Dear Andrew Hacker,
You're welcome. Praising my ability to correctly spell names is setting the bar a bit low, but it's nice of you to say something positive.
I will now say something nice about your book: I agree with you about many issues. Examples:
There are too many mini-administrators, some (most?) are paid exorbitant salaries, and tuition is too high. I am concerned about the amenities arms-race that makes it a priority to have awesome fitness centers at a time when there is little money to provide adequate classrooms and other teaching facilities. I am troubled that so many "contingent" faculty, such as adjuncts, are paid so little, receive no benefits, and are not treated with respect. I think that post-tenure review should be routinely and consistently used to evaluate tenured professors, with consequences for those who are not doing their jobs well, particularly in teaching. There are outstanding students everywhere, no matter how lacking in 'prestige' the college or university.
We disagree, however, about the role of research in universities and colleges, and a few other issues (e.g., tenure). Comments from readers on yesterday's post have done a great job of addressing the researchers-as-teachers issue, including the role of graduate education in a university, so I will not focus much on that specific topic. Instead, I will explain why I did not like your book.
I did not like your book because it is little more than a string of unsupported anecdotes that justify your contempt for professors and your belief that most professors care little about teaching, don't even try to teach well, and try to teach as little as possible. Where are the data that support this?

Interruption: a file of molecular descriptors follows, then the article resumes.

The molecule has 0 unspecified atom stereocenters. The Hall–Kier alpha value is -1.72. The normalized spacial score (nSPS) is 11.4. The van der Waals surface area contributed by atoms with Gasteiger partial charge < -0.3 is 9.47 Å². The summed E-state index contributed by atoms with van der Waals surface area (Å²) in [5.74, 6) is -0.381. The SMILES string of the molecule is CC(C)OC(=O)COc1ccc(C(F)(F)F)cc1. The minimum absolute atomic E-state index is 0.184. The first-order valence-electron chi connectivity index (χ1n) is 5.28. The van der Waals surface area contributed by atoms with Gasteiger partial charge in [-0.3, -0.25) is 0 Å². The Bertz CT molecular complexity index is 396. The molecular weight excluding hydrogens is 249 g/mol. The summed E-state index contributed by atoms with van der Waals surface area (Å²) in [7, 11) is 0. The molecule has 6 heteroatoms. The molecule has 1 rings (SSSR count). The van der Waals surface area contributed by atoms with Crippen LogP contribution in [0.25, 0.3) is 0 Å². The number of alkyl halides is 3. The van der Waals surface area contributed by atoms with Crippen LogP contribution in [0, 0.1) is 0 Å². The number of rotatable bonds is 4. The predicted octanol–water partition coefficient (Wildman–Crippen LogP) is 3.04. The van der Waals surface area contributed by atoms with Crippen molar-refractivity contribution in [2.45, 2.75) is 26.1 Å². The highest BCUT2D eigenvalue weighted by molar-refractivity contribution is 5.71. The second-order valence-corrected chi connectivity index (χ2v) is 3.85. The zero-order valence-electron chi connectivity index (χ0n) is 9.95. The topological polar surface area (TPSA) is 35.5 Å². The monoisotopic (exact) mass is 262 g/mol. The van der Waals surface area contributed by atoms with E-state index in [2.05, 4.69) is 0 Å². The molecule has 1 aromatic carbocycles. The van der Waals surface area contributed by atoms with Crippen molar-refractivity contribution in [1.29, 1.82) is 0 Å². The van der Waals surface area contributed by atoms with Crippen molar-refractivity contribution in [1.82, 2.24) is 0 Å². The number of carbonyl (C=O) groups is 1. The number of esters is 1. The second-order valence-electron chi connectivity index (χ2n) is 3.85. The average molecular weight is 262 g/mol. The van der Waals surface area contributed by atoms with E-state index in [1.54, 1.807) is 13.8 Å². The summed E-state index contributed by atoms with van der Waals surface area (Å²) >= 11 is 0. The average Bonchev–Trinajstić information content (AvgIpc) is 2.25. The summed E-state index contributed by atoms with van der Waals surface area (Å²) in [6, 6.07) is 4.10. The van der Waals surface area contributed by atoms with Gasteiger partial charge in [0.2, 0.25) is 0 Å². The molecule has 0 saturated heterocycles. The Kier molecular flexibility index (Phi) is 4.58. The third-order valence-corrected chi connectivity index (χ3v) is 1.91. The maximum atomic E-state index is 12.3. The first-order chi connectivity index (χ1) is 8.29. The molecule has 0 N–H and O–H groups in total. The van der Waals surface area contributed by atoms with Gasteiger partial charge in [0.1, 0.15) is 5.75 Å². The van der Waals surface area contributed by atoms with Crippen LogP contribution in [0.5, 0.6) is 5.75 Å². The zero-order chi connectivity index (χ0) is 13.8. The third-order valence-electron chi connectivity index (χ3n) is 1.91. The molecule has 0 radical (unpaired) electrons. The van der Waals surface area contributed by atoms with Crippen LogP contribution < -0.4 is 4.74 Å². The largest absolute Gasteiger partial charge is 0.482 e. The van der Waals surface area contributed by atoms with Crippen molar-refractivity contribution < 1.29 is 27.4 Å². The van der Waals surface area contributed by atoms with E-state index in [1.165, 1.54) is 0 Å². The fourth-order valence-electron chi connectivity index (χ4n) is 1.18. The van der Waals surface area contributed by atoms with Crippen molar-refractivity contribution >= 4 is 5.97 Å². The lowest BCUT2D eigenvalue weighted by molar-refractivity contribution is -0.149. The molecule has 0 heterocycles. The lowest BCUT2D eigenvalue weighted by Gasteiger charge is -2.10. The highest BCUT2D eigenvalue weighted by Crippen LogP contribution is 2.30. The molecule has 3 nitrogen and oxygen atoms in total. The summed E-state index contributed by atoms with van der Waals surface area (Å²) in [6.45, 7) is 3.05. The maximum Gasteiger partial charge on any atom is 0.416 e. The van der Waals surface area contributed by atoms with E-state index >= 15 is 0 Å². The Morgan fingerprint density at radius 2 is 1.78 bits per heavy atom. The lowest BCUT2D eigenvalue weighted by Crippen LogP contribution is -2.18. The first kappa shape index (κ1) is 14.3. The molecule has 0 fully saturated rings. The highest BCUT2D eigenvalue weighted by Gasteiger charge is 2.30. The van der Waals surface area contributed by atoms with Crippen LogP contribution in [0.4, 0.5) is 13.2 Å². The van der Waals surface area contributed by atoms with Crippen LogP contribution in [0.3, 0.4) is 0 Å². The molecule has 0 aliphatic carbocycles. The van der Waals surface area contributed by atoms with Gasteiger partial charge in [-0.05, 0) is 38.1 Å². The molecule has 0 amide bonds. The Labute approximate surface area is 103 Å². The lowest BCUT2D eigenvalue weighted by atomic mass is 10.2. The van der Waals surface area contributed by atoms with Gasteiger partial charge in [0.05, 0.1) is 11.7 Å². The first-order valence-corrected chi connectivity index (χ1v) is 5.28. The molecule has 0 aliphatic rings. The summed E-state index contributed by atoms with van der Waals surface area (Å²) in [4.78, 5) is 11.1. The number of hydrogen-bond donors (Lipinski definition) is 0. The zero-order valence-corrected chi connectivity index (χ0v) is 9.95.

In recent years, I have seen the teaching evaluations (student and peer evaluations) of every professor in my department and every faculty member being evaluated for tenure and promotion at a higher-level administrative unit in my university. The quality of teaching is very good, with only rare instances of poor teaching, even for the tenured professors. There is likely no general correlation between teaching skill and research success (on this we seem to agree), but I stand by my statement that teaching and research are not mutually exclusive, and are activities that can enhance each other.
I strongly believe that universities can do more to improve undergraduate teaching, and I see a strong positive trend in this direction, even as faculty are under increasing pressure to bring in more grants, publish more papers, and obtain more patents. Through my participation in searches at my own and at other universities, I have seen an emphasis on hiring faculty who will excel at both teaching and research.
In your e-mail to me, you mentioned that, as a social scientist and a journalist, you and your co-author need "evidence". When I read Higher Education?, I was hoping to see evidence for your conclusions and hypotheses. Instead, I saw anecdotes, such as one might find in a blog.
For example, your book starts with the story of a candidate who, in his interview for a faculty position, makes it clear that he is not interested in teaching and is only interested in research. The fact that he was not hired indicates to me that the system worked well, yet you used this anecdote to illustrate your hypothesis that professors don't care about teaching and try to do as little of it as possible.